When we talk about the quality of our rivers lakes and coastal waters, what exactly do we mean? At what stage do the discharges to our waters start to do damage to the wildlife or make it unsafe for humans? How can we measure this reliably? The Water Framework Directive has been the driver behind significant development in the science of measuring the health of our waters.
The ecology of a river lake or bay is the total environment and life there – all the plants and animals, with all their various interactions with each other and the natural environment. Up until recently, conventional science measured the health of a river or lake solely by its ‘water quality’, tested using chemical water sampling. Water samples were taken and tested in the lab for various chemical and physical properties; concentrations of Phosphorous or dissolved oxygen, for example.
For the first time in European legislation, the WFD recognised that the health of a body of water involves a much wider picture and so focuses on ‘water status’ as opposed to chemical water quality. This means that, in addition to the chemical water quality, it also required the ecological health of the river or lake to be measured by examining the abundance and diversity of the animal and plant communities, in addition to the physical state of the waterway – Are natural banks still in place or have they been altered in a way that will affect the ecology? Are levels and flow volumes sufficient to support wildlife. This new approach, welcomed by the scientific community is a much broader measure of the overall health of a body of water.
Under the Directive, waters are classified as High; Good; Moderate; Poor or Bad, depending on their deviation from what the waterbody should be under natural conditions. ‘Good status’ is defined as ecological conditions which deviate only slightly from those found under undisturbed conditions. Only waters classified as having ‘high’ or ‘good’ status pass the WFD test.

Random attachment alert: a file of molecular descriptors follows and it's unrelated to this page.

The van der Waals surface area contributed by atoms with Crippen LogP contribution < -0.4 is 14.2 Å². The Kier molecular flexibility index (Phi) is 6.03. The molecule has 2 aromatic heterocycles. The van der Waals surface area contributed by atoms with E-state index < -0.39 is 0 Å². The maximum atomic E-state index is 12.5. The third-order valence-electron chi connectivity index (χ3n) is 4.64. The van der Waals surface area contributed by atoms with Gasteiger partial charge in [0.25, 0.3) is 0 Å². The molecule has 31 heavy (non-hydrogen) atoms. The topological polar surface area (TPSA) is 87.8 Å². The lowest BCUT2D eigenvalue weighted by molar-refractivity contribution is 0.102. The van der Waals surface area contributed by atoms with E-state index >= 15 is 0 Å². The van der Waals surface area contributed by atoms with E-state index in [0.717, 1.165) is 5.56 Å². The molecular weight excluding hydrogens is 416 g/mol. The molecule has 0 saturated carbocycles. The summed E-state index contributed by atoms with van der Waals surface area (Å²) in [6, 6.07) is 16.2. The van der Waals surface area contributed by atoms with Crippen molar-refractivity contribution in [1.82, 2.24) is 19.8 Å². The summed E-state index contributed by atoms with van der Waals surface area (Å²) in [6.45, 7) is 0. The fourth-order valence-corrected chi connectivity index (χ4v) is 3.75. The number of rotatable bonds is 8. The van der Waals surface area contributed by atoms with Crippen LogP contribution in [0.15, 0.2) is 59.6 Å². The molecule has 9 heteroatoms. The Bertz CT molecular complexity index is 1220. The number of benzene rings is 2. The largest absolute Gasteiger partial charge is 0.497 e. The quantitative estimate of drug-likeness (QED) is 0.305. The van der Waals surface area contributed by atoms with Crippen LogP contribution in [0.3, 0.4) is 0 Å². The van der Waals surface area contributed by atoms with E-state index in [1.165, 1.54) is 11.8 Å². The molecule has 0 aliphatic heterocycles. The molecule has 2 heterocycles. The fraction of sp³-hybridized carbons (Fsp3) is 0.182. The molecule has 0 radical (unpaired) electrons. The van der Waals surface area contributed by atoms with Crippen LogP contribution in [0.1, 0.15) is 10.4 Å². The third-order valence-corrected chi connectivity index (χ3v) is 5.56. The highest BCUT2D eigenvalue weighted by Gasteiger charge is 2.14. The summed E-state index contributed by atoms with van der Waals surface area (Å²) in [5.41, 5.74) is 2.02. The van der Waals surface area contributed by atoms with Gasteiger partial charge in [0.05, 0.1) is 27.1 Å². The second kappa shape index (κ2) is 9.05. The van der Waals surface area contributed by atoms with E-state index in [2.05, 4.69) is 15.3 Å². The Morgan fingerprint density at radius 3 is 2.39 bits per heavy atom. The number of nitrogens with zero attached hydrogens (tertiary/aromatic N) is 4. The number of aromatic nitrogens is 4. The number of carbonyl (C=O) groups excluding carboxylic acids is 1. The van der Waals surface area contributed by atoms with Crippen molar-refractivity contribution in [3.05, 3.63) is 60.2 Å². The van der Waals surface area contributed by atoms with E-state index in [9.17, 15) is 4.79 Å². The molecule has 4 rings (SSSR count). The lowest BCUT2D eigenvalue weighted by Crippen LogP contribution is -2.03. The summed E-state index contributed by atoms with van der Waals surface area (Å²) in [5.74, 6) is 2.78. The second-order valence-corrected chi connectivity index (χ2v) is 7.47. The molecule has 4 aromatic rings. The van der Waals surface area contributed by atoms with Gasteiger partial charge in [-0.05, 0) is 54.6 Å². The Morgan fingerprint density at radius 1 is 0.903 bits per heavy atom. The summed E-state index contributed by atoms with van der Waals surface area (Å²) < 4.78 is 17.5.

The quality parameters which dictate whether or not we pass that test are set out in full in Schedule 4 of the Surface Water Regulations 2009, which sets in Irish law the standards and objectives of the Water Framework Directive. To give a sense how comprehensive this new classification and monitoring system, the following is a summary of the parameters and elements which must be monitored and assessed from now on under the Directive:
1. BIOLOGICAL ELEMENTS
- Composition and abundance of aquatic flora
- Composition, abundance and biomass of phytoplankton (lakes)
- Composition and abundance of benthic invertebrate fauna (insects and other bugs found on bed of the river)
- Composition, abundance & age structure of fish
2. CHEMICAL ELEMENTS
- General conditions – Thermal conditions; oxygen concentration; salinity; acidification; nutrient levels (phosphorus and nitrogen); transparency (lakes)
- Pollution with specific pollutants listed in the Surface Water Regulations 2009
3. PHYSICAL/STRUCTURAL & HYDROLOGICAL ELEMENTS
These are more complex and are set out in table 6: “The hydromorphological quality elements supporting the biological quality elements” of the Surface Water Regulations 2009, page 34.
This new ‘whole ecology’ approach is a dramatic departure from the old system and it is extremely complex and poses significant technical, scientific and resource challenges. The EPA has designed the new monitoring system for Ireland incorporating all of these elements and you can read this programme in detail here. It also discusses some of the challenges involved, although not with the clarity which SWAN would like to see. The new monitoring regime has been in place now since 2008 (apart from coastal and transitional waters, which are not being delivered) and the first results will be publicly available in 2011. This will be a good opportunity to review progress and engage in public discussion on the challenges and knowledge gaps in the new ‘whole ecology’ monitoring system.